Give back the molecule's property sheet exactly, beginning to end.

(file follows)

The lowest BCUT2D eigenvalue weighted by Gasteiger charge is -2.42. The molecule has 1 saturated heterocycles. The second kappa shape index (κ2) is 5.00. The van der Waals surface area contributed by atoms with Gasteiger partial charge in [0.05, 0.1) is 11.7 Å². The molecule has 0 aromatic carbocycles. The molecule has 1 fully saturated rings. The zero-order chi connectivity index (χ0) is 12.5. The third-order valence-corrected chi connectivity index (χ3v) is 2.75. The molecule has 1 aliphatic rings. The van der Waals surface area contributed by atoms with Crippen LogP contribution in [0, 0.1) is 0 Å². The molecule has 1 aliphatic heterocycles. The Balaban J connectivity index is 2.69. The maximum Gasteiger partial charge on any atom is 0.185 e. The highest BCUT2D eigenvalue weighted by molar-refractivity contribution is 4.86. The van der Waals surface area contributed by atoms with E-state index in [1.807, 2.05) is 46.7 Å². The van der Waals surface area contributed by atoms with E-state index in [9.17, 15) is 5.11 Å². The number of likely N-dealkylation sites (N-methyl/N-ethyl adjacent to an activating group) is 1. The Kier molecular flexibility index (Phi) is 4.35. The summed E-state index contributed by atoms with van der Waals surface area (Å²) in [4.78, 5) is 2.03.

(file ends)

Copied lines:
The lowest BCUT2D eigenvalue weighted by Gasteiger charge is -2.42. The molecule has 1 saturated heterocycles. The second kappa shape index (κ2) is 5.00. The van der Waals surface area contributed by atoms with Gasteiger partial charge in [0.05, 0.1) is 11.7 Å². The molecule has 0 aromatic carbocycles. The molecule has 1 fully saturated rings. The zero-order chi connectivity index (χ0) is 12.5. The third-order valence-corrected chi connectivity index (χ3v) is 2.75. The molecule has 1 aliphatic rings. The van der Waals surface area contributed by atoms with Crippen LogP contribution in [0, 0.1) is 0 Å². The molecule has 1 aliphatic heterocycles. The Balaban J connectivity index is 2.69. The maximum Gasteiger partial charge on any atom is 0.185 e. The highest BCUT2D eigenvalue weighted by molar-refractivity contribution is 4.86. The van der Waals surface area contributed by atoms with E-state index in [1.807, 2.05) is 46.7 Å². The van der Waals surface area contributed by atoms with E-state index in [9.17, 15) is 5.11 Å². The number of likely N-dealkylation sites (N-methyl/N-ethyl adjacent to an activating group) is 1. The Kier molecular flexibility index (Phi) is 4.35. The summed E-state index contributed by atoms with van der Waals surface area (Å²) in [4.78, 5) is 2.03.